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U.S. stocks gained on Wednesday, with the Dow and S&P 500 finishing at records, as investors considered reports on manufacturing and housing in assessing the strength of the U.S. economy.
"People came in today to make sure there wasn't bad news out of durable goods and housing, and there wasn't. There were conflicting signals in housing," said JJ Kinahan, chief strategist at TD Ameritrade.
The old Wall Street saying, 'never sell a dull market,' could be in play Wednesday, said Kinahan, who added: "all the action seems to be in crude and oil-service providers."
With the price of oil trading at four-year lows, the energy sector continued its recent downward trend.
SeaDrill fell sharply after the offshore driller suspended its dividend after a soft earnings report.
While crude's recent slide isn't supportive of valuations in the energy sector, "for the economy overall, with the consumer being its biggest driver, lower oil prices, meaning lower gas prices, are good," said Kinahan.
The government reported orders for durable goods rose in October, while a separate report had applications for unemployment benefits rising by 21,000 to 313,000 last week.
Consumer last month after holding steady in September, while a gauge of business activity in the Chicago area came in below expectations.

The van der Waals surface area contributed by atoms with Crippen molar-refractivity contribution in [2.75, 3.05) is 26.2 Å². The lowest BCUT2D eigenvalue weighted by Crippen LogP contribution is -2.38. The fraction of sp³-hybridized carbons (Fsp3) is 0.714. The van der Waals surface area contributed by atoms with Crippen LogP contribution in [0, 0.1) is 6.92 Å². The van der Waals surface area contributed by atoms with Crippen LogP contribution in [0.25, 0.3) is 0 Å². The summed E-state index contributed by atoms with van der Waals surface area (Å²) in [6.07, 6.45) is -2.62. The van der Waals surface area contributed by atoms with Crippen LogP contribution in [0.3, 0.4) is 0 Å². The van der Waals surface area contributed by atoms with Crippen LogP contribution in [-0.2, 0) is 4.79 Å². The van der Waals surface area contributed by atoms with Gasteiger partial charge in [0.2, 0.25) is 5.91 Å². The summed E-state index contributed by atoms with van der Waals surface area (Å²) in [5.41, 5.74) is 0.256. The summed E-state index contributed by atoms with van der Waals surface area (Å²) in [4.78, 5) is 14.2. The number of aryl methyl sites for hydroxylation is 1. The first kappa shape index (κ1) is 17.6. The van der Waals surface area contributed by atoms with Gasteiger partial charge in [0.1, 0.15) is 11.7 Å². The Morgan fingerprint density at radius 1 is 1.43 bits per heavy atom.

Consumer confidence rose to a seven-year high this month, an indicator that could bode well for the holiday shopping season.
The National Association of Realtors reported pending home sales fell 1.1 percent in October.
Shares of Hewlett-Packard slid after the computer maker reported fourth-quarter sales below expectations; Hertz Global rose as a regulatory filing showed activist investor Carl Icahn boosted his stake in the car-rental supplier by about 11 percent. Deere & Co. declined as the farm-equipment maker projected 2015 profit below estimates.
"The U.S. economy this year has shown a lot of resilience," Tom Lee, a stock market strategist at Fundstrat Global Advisors, told CNBC, adding that lower gasoline prices support the ongoing recovery.
The price of crude-oil futures for January delivery fell 40 cents at $73.69 a barrel on the New York Mercantile Exchange, a day ahead of an OPEC meeting in Vienna, where a delegate told Reuters that a consensus was reached to not cut output.
The Dow Jones Industrial Average added 12.81 points, or about 0.1 percent, at 17,827.75.
The gained 5.80 points, or 0.3 percent, to 2,072.83, with telecommunications the strongest performer and energy hardest hit among its 10 major sectors.
The Nasdaq rose .29.07 points, or 0.6 percent, to 4,787.32.
The U.S. market is closed Thursday for the Thanksgiving holiday.
Advancers outpaced decliners nearly 2-to-1 on the New York Stock Exchange, where 700 million shares traded as of 2:50 p.m. Eastern. Composite volume reqched 2.7 billion.
The U.S. dollar declined against the currencies of major U.S. trading partners; the yield on the 10-year Treasury note used to figure mortgage rates and other consumer loans fell 2 basis points to 2.2333 percent.
The gold futures contract for December fell 50 cents to finish the session at $1,196.60 an ounce.
U.S. stocks finished little changed Tuesday, with the S&P 500 wavering around its peak, as data had the economy growing more than previously forecast in the third quarter, offsetting an unexpected drop in consumer confidence in November.
Coming Up This Week:
Thanksgiving Day holiday
U.S. markets closed
Black Friday holiday shopping
U.S. stock market closes at 1 p.m. Eastern
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